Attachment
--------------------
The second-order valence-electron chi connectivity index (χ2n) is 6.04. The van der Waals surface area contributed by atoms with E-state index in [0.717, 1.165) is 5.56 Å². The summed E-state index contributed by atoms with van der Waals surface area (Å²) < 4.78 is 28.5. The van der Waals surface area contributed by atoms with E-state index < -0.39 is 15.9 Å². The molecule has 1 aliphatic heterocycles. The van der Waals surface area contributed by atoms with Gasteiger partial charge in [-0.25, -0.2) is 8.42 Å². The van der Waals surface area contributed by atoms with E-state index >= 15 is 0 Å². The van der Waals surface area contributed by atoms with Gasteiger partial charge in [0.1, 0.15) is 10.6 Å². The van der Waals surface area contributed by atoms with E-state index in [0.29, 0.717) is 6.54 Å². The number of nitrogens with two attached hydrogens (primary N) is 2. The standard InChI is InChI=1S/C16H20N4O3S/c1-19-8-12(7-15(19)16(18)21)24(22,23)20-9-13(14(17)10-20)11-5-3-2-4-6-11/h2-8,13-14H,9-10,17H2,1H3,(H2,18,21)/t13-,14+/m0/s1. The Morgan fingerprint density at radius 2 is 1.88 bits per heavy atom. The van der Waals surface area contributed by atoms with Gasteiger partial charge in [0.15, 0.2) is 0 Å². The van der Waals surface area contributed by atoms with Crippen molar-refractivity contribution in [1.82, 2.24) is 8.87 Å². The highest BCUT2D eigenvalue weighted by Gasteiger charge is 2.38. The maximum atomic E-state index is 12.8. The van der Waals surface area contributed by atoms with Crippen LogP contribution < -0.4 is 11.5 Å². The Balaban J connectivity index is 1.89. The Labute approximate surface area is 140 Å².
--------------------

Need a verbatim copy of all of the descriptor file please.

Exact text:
The second-order valence-electron chi connectivity index (χ2n) is 6.04. The van der Waals surface area contributed by atoms with E-state index in [0.717, 1.165) is 5.56 Å². The summed E-state index contributed by atoms with van der Waals surface area (Å²) < 4.78 is 28.5. The van der Waals surface area contributed by atoms with E-state index < -0.39 is 15.9 Å². The molecule has 1 aliphatic heterocycles. The van der Waals surface area contributed by atoms with Gasteiger partial charge in [-0.25, -0.2) is 8.42 Å². The van der Waals surface area contributed by atoms with E-state index >= 15 is 0 Å². The van der Waals surface area contributed by atoms with Gasteiger partial charge in [0.1, 0.15) is 10.6 Å². The van der Waals surface area contributed by atoms with E-state index in [0.29, 0.717) is 6.54 Å². The number of nitrogens with two attached hydrogens (primary N) is 2. The standard InChI is InChI=1S/C16H20N4O3S/c1-19-8-12(7-15(19)16(18)21)24(22,23)20-9-13(14(17)10-20)11-5-3-2-4-6-11/h2-8,13-14H,9-10,17H2,1H3,(H2,18,21)/t13-,14+/m0/s1. The Morgan fingerprint density at radius 2 is 1.88 bits per heavy atom. The van der Waals surface area contributed by atoms with Gasteiger partial charge in [0.15, 0.2) is 0 Å². The van der Waals surface area contributed by atoms with Crippen molar-refractivity contribution in [1.82, 2.24) is 8.87 Å². The highest BCUT2D eigenvalue weighted by Gasteiger charge is 2.38. The maximum atomic E-state index is 12.8. The van der Waals surface area contributed by atoms with Crippen LogP contribution < -0.4 is 11.5 Å². The Balaban J connectivity index is 1.89. The Labute approximate surface area is 140 Å².